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Running game: Abdullah takes care of ball, business (A)

That’s three straight games where Ameer Abdullah has absorbed some crushing hits and hung on to the football. Ball security is part of being a dependable running back, and Abdullah has improved in that area. He’s also durable. His 31 carries were a career high. I liked seeing Taylor Martinez, directing blockers along the way, more willing to run for the chains when passing plays break down.

Passing game: Martinez-Turner connection growing (B)

Martinez had a beautiful, on-target, on-the-run throw to Jamal Turner on NU's  first drive of the game. Turner couldn’t hang on to a third-and-10 pass in the second quarter, when he took a hard hit, but redeemed himself with his second TD in as many games. Again in the slot, Turner ran a slant route and secured the football for the game-deciding points. Pass protection wasn’t the best.

Against run: Draw play a killer, but Huskers recover (B)

In Nebraska coaches’ film study, Penn State had run nothing but draws and screens when going to a four-wideout look. “And against us, they spread us out to run the fullback, basically a dive play, because they cheated him up,” NU defensive coordinator John Papuchis said, referring to Zach Zwinak’s 50-yard TD run on the game’s third play. “It hit too fast for our guys.”

Against pass: DBs do their part against improved McGloin (B)

Let’s say this first: Matt McGloin looks absolutely nothing like the quarterback we saw in State College last year. Much, much improved, he’s clearly thriving in Bill O’Brien’s offense. Nebraska pressured him better in the second half, using more blitzes, and the secondary did its part, too. Credit coverage for Cameron Meredith’s safety; Nebraska had all the routes perfectly covered. That atoned for a couple of uncovered receivers in the first half.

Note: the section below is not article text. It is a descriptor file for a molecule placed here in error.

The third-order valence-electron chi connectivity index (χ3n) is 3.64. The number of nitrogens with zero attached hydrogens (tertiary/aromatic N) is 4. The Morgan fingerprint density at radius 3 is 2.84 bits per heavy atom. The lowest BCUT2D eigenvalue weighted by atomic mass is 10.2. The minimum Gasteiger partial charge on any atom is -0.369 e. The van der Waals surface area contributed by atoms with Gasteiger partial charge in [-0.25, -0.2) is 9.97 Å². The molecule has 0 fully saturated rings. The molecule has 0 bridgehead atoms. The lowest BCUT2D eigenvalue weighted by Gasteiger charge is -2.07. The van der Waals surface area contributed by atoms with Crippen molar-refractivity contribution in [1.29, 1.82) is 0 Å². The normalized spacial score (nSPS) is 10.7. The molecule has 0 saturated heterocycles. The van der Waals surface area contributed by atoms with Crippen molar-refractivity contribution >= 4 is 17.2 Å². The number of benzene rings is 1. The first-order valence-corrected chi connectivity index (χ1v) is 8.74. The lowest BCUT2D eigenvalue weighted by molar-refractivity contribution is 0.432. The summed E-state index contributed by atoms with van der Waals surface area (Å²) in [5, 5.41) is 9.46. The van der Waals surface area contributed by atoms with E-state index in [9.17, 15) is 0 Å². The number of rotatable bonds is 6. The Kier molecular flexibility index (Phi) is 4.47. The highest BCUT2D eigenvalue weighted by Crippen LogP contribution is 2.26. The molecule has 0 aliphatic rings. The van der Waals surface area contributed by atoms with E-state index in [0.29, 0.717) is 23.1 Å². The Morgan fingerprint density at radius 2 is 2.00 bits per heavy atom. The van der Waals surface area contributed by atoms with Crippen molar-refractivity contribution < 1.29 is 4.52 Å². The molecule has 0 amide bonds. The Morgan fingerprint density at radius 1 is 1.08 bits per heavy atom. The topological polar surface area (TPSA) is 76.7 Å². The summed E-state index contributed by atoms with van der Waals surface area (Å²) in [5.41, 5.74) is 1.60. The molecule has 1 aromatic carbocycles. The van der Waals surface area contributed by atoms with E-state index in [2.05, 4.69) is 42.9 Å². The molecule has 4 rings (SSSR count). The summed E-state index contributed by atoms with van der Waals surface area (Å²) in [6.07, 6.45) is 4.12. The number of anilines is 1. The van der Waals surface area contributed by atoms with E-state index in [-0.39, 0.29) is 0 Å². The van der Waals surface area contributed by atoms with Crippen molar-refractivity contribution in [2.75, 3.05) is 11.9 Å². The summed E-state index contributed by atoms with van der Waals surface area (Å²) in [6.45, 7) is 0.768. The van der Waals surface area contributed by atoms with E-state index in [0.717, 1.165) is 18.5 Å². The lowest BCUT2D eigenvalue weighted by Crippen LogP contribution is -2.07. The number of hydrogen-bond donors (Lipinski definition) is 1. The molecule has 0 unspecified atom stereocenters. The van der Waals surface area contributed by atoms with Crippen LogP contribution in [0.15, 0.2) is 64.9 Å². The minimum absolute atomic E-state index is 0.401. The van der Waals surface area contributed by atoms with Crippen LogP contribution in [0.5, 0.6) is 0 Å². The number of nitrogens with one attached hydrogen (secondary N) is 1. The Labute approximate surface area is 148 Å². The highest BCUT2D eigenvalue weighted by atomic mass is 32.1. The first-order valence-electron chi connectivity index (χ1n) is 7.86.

Special teams: Punt return becoming problematic (C)

Isn’t it time to consider putting two men back on punt returns? By not fielding a second-quarter punt, Nebraska lost at least an extra 20 yards on the roll. That flipped field position and set up Penn State with a short field for a field goal. (Then again, letting punts rolls is a better option than muffing them, which Tim Marlowe -- who didn’t practice all week because of a shoulder injury -- did.) Brett Maher had another shank, but his 69-yard punt was pinned perfectly and set up the safety. He also connected on all three field-goal attempts.

Play calling: Huskers figure it out in red zone (B)

The slant pass for the game-winning touchdown was a good call, and it came against a Penn State defense that’s been very stingy in the red zone -- a 63 percent rate that’s tops in the Big Ten. Earlier in the game, offensive coordinator Tim Beck made a couple of questionable calls in the red zone, when NU had to settle for field goals. “I was trying to figure out what they were doing; they did a couple of different things down there we didn’t expect,” Beck said. He also said it’s almost impossible to prepare for how teams might defend Nebraska’s many weapons. “Some games, we might as well not even practice,” he said, “because what you see isn’t what we practice, and so you’re trying to teach those kids on the run.”

Management: Play calls need to come quicker (C)

Tense. Hairy. Confusing. Uncomfortable. That only begins to describe the problems Nebraska had trying to figure out what to do on defense in the first half. Give credit to Bo Pelini for taking the blame, saying he didn’t have his players lined up soon enough, resulting in confusion. Players appreciated that, too. “The coaches put that on them, which I appreciate,” Meredith said. “They 'fessed up to it, which was nice.”

Overall: Huskers continue to overcome errors (B)

They never make it easy, do they? The self-inflicted errors haven’t gone away, but unlike last year’s team -- and even this year’s team of a month ago -- these Huskers find a way to overcome them. Yes, there’s some good fortune involved, but think of the bad breaks Nebraska’s endured in the Pelini era (and in 1982). Evens out, right? Nebraska, though, can’t continue to play with fire.

Big Ten standings

LEGENDS Conference Overall
  W-L W-L
8-0 13-1
5-3 8-5
5-3 9-4
4-4 8-5
3-5 7-6
1-7 5-7

 

LEADERS Conference Overall
  W-L W-L
8-0 12-2
6-2 9-4
4-4 7-5
3-5 5-7
1-7 4-8
0-8 1-11